RESULTS:

Compared with preterm neonates receiving sham massage, preterm neonates receiving massage therapy exhibited greater weight gain and increased vagal tone and gastric motility during and immediately after treatment. Gastric motility and vagal tone during massage therapy were significantly related to weight gain.

CONCLUSION:

The weight gain experienced by preterm neonates receiving moderate-pressure massage therapy may be mediated by increased vagal activity and gastric motility.

PMID: 16027695

[PubMed - indexed for MEDLINE]

 

16. The effects of shiatsu on post-term pregnancy.

Ingram J, Domagala C, Yates S.

http://www.ncbi.nlm.nih.gov/pubmed/15907673

 

Source

St. Michael's Hospital, United Bristol Healthcare Trust, Southwell St., Bristol BS2 8EG, UK. Jennifer.ingram@ubht.swest.nhs.uk

Abstract

OBJECTIVES:

To evaluate the effects of shiatsu techniques, as taught by hospital midwives, on the progress of post-term labours and deliveries, to inform practice.

DESIGN AND SETTING:

A pilot audit on the use of shiatsu for post-term pregnancy at St. Michael's Hospital, Bristol, from March to July 2000.

INTERVENTIONS:

Sixty-six women, who attended a consultant clinic hospital appointment at 40 weeks gestation, were taught the massage techniques by one midwife, who had completed the shiatsu course. Seventy-six comparison women were those who attended similar clinics when the midwife was not on duty.

OUTCOMES:

The audit extracted outcome information from the Stork hospital database including induction, type of delivery, length of labour and analgesia used.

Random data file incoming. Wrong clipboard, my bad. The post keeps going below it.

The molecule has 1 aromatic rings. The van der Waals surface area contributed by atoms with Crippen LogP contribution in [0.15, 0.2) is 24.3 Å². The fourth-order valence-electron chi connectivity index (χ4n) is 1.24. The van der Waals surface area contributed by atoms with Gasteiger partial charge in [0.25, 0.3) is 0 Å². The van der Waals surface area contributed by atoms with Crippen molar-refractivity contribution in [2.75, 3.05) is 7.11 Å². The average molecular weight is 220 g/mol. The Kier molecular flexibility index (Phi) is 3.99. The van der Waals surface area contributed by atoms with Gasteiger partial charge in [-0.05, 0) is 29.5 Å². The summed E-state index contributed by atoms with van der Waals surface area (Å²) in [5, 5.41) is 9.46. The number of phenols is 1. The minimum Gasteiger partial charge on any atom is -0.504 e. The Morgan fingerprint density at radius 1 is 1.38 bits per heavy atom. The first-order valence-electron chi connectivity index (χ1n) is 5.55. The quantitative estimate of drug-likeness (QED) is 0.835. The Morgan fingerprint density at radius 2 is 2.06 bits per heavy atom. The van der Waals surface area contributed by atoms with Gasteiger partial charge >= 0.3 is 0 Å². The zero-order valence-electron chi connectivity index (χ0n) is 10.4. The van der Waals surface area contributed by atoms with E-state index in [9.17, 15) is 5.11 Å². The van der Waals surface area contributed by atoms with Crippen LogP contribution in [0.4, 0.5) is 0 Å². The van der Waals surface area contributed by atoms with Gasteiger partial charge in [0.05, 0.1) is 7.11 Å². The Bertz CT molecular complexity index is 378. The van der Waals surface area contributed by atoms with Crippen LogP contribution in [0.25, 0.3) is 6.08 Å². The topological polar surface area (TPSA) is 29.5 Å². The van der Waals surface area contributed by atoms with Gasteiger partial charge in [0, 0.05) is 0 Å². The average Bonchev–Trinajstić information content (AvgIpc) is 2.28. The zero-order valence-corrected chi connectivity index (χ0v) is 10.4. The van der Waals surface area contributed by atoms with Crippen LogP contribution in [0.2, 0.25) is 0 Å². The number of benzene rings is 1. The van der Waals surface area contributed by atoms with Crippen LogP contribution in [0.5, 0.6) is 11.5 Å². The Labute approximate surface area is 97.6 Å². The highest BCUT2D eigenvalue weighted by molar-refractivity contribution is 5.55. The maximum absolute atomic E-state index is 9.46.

RESULTS:

Post-term women who used shiatsu were significantly more likely to labour spontaneously than those who did not (p=0.038). Of those who had used shiatsu, 17% more went into spontaneous labour compared to those who were not taught shiatsu.

PMID: 15907673

[PubMed - indexed for MEDLINE]

 

17. Massage therapy effects on depressed pregnant women.

Field T, Diego MA, Hernandez-Reif M, Schanberg S, Kuhn C

http://www.ncbi.nlm.nih.gov/pubmed/15715034

 

Source

Department of Pediatrics, University of Miami School of Medicine, Miami, FL 33101, USA. tfield@med.miami.edu

Abstract

Eighty-four depressed pregnant women were recruited during the second trimester of pregnancy and randomly assigned to a massage therapy group, a progressive muscle relaxation group or a control group that received standard prenatal care alone. These groups were compared to each other and to a non-depressed group at the end of pregnancy. The massage therapy group participants received two 20 min therapy sessions by their significant others each week for 16 weeks of pregnancy, starting during the second trimester. The relaxation group provided themselves with progressive muscle relaxation sessions on the same time schedule. Immediately after the massage therapy sessions on the first and last days of the 16-week period the women reported lower levels of anxiety and depressed mood and less leg and back pain. By the end of the study the massage group had higher dopamine and serotonin levels and lower levels of cortisol and norepinephrine. These changes may have contributed to the reduced fetal activity and the better neonatal outcome for the massage group (i.e. lesser incidence of prematurity and low birthweight), as well as their better performance on the Brazelton Neonatal Behavior Assessment. The data suggest that depressed pregnant women and their offspring can benefit from massage therapy.

PMID: 15715034

[PubMed - indexed for MEDLINE]

 

18. The effect of breathing and skin stimulation techniques on labour pain perception of Turkish women.

Yildirim G, Sahin NH.

http://www.ncbi.nlm.nih.gov/pubmed/15605131

 

Source

Department of Nursing, University of Istanbul, Istanbul, Turkey. gulumyil@yahoo.com

Abstract

OBJECTIVE:

To determine the effect of breathing techniques and nurse-administered massage on the pain perception of pregnant woman during labour.

SETTING AND PARTICIPANTS: